April 17, 2013
Today, the House Natural Resources Committee held an oversight hearing
on "State Lands vs. Federal Lands Oil and Gas Production: What State Regulators are doing right.”
This hearing examined the disparity between oil and natural gas production on state and private lands versus production on federal lands.
President Obama has touted
that U.S. oil and natural gas production is at its highest levels in years. But he’s only telling half the story. As the Congressional Research Service
has noted multiple times, the recent increase in U.S. oil and natural gas production can all be attributed to state and private lands – not federal.
“The Obama Administration’s federal energy policies are costing American jobs, impeding economic growth and recovery, and robbing the U.S. Treasury of much needed revenue to help us balance our budget,” said Natural Resources Committee Chairman Doc Hastings (WA-04). “We’ve seen how energy production on state lands can create new jobs. We’ve also seen how energy production on state lands can help ease the pain of high gasoline prices. So why is the Obama Administration refusing to take the same steps as the states to develop these resources?”
One of the biggest differences between states and the federal government is in the approval times of applications for permits to drill (APD). On average it takes the Bureau of Land Management (BLM) 307 days to approve a federal APD – nearly double the 154 days it took for the same approval in 2005. This is in sharp contrast to the average time it takes for states to approve an APD, which is on average 12-15 days. (See graphic below)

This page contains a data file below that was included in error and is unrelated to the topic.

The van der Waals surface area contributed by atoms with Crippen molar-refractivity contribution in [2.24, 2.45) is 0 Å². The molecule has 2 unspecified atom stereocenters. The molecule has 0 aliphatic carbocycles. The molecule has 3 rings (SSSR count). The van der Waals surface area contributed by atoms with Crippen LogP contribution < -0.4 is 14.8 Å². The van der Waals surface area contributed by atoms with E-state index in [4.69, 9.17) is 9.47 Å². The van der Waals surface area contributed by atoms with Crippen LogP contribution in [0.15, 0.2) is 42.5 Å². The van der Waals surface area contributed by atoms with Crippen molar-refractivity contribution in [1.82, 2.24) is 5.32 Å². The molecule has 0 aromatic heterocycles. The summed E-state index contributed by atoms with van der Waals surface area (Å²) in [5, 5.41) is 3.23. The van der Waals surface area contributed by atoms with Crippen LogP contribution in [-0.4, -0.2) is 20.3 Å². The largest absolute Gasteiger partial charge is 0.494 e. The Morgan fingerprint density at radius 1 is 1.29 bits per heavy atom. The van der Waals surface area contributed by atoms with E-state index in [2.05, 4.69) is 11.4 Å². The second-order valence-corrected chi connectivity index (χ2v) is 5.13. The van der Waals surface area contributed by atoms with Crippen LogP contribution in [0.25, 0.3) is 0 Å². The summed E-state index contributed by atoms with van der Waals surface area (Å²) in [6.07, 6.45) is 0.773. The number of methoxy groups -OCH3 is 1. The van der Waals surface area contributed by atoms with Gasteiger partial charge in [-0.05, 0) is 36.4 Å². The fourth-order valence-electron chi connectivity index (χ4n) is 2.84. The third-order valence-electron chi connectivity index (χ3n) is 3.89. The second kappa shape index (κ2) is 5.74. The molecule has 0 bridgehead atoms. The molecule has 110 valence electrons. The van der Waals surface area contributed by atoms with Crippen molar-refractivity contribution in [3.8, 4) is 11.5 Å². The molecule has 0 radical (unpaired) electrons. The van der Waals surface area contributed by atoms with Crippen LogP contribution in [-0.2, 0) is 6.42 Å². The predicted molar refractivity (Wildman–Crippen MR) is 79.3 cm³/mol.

Witnesses at today’s hearing were clear that states are much more effective at overseeing new energy production and that federal red tape is impeding energy development on federal lands within their states.
Utah’s Lieutenant Governor Gregory S. Bell
noted that “State and federal APD permits require similar regulatory and engineering reviews, so it is hard to understand why a federal permit should take four times as long to be issued. Utah has shown it is willing to proactively address looming issues, and that its agencies and leaders are competent to craft and execute state-specific policies and regulations to ensure continued environmental health. The status quo of federal overreach is simply unacceptable.”
Jerry E. Patterson, Texas Land Commissioner in the Texas General Land Office
, confirmed to the Committee that federal regulations are hindering new energy production. “The States lead the way in leasing, permitting, drilling and most important, the production of oil and gas. This administration should look to the states and follow their lead if we are to become energy independent. Sadly, federal policies hamper the development of vitally needed energy.”
Richard Simmers, Chief of the Division of Oil and Gas Resources Management for the Ohio Department of Natural Resources
, testified that the best way to regulate oil and natural gas is at the state level. “Ohio's oil and gas regulatory program is among the most comprehensive in the country. Ohio's regulations are among the most comprehensive in the country. Ohio continuously strives to evaluate and improve our regulations in response to new information, technologies and developments in the oil and gas industry. I unequivocally believe the regulation of an industry like oil and gas exploration should be administered at the most effective, efficient and economical level, which based on our regulations and highly trained staff, would be at the state level.”
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